Friday, May 6, 2016

Are the Recommendations of the What Works Clearinghouse Useful/Reliable for Practitioners?

In 2002 the US Congress established the What Works Clearinghouse in the US Department of Education’s Institute of Education Science. What Works Clearinghouse’s role is to set rigorous quantitative standards based on the best science to provide guidance for practitioners as to what works by assessing the quality of research evidence supporting a given intervention. The What Works Clearinghouse then issues a rating on whether the evidence behind an intervention meets its standard of evidence or does not. The What Works Clearinghouse performs the same function in education that the Food and Drug Administration (FDA) does in medicine.

Can leaders trust the recommendations of the What Works Clearinghouse? Are they valid?  

The above text on quantitative analysis raises questions about the quality of the WWC's reviews (see Chapter 3). Specifically the text criticizes WWC for validating the research behind 'Success for All' when there was lots of published contrary evidence, and for concluding that 'charter schools' are more effective than 'traditional public schools' despite the tiny Effect Sizes (ESs). Are these problems anomalies—or are there deep seated problems with WWC's recommendations?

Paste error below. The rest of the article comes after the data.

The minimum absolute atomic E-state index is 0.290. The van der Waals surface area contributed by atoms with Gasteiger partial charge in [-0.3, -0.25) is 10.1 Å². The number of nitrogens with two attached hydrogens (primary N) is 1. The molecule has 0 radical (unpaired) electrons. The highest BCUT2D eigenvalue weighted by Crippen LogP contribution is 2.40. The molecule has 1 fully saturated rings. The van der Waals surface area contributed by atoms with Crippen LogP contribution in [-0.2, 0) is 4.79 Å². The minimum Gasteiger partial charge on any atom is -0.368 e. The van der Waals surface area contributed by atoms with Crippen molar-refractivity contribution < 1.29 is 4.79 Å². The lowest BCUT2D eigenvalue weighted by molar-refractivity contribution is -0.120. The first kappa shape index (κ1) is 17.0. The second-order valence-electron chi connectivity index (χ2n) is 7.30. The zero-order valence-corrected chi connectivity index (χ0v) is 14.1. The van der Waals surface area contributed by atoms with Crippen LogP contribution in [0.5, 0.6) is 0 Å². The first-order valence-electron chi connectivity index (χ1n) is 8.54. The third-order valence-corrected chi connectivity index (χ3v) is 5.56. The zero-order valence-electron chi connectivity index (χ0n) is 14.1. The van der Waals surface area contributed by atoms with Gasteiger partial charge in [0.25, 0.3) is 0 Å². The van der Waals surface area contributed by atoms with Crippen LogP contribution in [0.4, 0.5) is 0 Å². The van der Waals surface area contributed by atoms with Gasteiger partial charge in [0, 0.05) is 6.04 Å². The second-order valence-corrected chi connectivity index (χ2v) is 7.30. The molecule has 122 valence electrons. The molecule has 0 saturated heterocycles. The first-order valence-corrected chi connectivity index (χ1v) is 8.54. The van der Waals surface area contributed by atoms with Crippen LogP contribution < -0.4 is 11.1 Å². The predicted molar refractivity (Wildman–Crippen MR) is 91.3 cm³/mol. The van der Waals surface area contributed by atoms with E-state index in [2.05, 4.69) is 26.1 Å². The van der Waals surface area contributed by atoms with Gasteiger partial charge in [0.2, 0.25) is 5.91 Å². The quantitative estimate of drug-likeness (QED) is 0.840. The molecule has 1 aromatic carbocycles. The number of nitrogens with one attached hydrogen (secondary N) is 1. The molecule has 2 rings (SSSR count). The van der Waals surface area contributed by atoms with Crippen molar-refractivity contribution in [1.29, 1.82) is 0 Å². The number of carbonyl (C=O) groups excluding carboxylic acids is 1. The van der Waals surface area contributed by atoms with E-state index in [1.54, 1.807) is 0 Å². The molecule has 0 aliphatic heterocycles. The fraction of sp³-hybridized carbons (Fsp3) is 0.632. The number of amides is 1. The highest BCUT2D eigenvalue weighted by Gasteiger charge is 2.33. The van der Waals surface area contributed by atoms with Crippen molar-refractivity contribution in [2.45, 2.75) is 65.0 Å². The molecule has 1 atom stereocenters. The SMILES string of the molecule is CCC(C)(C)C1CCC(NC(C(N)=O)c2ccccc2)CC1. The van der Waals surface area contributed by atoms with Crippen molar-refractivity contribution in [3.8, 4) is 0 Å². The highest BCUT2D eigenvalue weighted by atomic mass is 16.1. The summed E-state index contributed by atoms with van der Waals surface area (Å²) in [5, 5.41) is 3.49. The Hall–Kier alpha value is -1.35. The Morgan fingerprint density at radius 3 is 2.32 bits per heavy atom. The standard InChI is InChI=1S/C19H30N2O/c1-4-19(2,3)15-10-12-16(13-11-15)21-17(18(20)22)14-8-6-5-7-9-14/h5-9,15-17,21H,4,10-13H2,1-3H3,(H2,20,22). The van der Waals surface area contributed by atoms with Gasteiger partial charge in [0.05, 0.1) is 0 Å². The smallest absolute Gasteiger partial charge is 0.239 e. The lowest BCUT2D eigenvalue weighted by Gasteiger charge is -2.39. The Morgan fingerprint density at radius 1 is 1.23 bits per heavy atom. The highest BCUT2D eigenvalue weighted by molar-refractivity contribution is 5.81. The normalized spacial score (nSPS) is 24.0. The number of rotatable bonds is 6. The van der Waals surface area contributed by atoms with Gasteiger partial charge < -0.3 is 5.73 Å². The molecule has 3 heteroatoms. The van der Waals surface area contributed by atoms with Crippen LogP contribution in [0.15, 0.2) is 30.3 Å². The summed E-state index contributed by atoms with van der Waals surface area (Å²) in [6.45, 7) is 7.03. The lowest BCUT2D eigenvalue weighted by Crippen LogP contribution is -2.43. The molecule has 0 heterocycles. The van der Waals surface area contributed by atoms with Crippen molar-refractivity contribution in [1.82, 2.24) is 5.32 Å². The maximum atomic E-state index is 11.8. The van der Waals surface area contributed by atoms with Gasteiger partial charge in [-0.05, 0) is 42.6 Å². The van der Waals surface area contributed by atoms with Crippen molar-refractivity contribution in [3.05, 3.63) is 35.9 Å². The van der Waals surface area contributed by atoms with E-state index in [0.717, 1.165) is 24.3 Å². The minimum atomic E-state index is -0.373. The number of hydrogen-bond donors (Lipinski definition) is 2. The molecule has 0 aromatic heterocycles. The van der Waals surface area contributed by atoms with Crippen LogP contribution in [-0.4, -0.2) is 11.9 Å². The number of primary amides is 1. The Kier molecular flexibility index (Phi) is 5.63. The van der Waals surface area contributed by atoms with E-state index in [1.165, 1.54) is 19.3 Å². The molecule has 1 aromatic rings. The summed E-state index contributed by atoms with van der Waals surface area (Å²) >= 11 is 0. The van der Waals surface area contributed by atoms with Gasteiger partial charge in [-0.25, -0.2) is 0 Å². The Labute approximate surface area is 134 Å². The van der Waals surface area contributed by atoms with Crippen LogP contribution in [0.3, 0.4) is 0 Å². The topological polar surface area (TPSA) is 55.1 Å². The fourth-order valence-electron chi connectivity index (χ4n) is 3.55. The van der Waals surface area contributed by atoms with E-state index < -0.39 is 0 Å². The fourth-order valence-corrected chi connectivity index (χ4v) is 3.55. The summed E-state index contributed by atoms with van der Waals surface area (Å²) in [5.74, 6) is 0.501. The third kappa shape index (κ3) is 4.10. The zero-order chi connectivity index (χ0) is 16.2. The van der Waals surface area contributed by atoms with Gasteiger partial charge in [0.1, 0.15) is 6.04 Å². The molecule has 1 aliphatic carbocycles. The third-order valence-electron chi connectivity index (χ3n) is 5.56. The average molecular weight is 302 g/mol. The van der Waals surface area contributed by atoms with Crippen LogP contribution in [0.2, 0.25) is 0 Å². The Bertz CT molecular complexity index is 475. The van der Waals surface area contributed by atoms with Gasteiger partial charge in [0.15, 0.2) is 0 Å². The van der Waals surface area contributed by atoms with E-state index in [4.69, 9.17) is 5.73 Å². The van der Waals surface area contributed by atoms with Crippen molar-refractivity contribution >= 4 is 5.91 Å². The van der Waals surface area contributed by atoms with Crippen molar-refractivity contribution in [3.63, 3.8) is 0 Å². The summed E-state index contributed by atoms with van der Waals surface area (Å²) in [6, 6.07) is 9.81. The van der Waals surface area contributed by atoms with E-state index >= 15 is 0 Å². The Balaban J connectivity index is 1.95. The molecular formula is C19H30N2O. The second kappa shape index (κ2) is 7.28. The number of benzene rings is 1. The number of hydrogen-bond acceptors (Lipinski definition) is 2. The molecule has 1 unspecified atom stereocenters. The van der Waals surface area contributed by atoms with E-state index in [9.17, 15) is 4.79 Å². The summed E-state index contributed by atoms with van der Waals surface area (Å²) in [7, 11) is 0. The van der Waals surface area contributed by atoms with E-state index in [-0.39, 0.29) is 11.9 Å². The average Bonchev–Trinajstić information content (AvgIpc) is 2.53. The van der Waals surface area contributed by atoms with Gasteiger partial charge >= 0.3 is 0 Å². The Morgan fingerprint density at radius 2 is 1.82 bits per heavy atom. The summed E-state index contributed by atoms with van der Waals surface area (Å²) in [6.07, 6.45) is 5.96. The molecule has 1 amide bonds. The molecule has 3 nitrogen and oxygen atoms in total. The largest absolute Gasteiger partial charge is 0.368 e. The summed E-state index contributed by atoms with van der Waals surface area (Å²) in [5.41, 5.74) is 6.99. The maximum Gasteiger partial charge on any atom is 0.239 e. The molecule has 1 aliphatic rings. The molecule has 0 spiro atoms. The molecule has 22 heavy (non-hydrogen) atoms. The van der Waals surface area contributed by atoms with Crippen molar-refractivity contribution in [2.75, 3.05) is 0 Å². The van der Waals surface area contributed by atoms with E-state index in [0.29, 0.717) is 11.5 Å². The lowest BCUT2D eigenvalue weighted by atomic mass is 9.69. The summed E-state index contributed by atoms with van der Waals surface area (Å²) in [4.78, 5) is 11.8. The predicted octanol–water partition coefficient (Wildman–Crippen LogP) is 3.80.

An amazing recent article suggests that the problems with the recommendations of the WWC are deep seated. Ginsburg and Smith (2016) examined the evidence for all the math programs certified by the What Works Clearinghouse as having evidence of effectiveness as provided by the most rigorous “gold standard” research design—Randomized Controlled Trials (RCT). They reviewed all 18 math programs that had been certified by WCC which contained 27 approved RCT studies. They found 12 potential threats to the usefulness of these studies, and concluded that “…none of the RCT’s provides useful information for consumers wishing to make informed judgments about what mathematics curriculum to purchase." 

One of the key problems across the What Works Clearinghouse math studies was that where Ginsburg and Smith (2016) were able to determine the error effects of a threat, the error generated by even one of those threats was at least as great as the Effect Size favoring the treatment group. In others words, the 'gold-standard' of research is not so golden.


  • Leaders cannot not trust the recommendations of the What Works Clearinghouse (WWC). Leaders need to conduct their own due diligence using the techniques in the book—both on research in general and on the recommendations of the WWC. 
  • The fact that the WWC requires the most rigorous research methodology and statistical evidence, and there are still a dozen potential "threats" to the results, suggests that he real world of practice is too complex for the traditional experimental approach and its reliance on relative measures of performance.  In other words, it is virtually impossible to establish full internal validity in applied experimental research regardless of how rigorous the research standards are. (Simpler alternatives for assessing the effectiveness of interventions are discussed in Chapter 5 of my methodology book.)   

Ginsburg, A., & Smith, M.S., (2016). Do randomized control trials meet the “Gold Standard”? A study of the usefulness of RCTs in the What Works Clearinghouse. The URL to this article is:  

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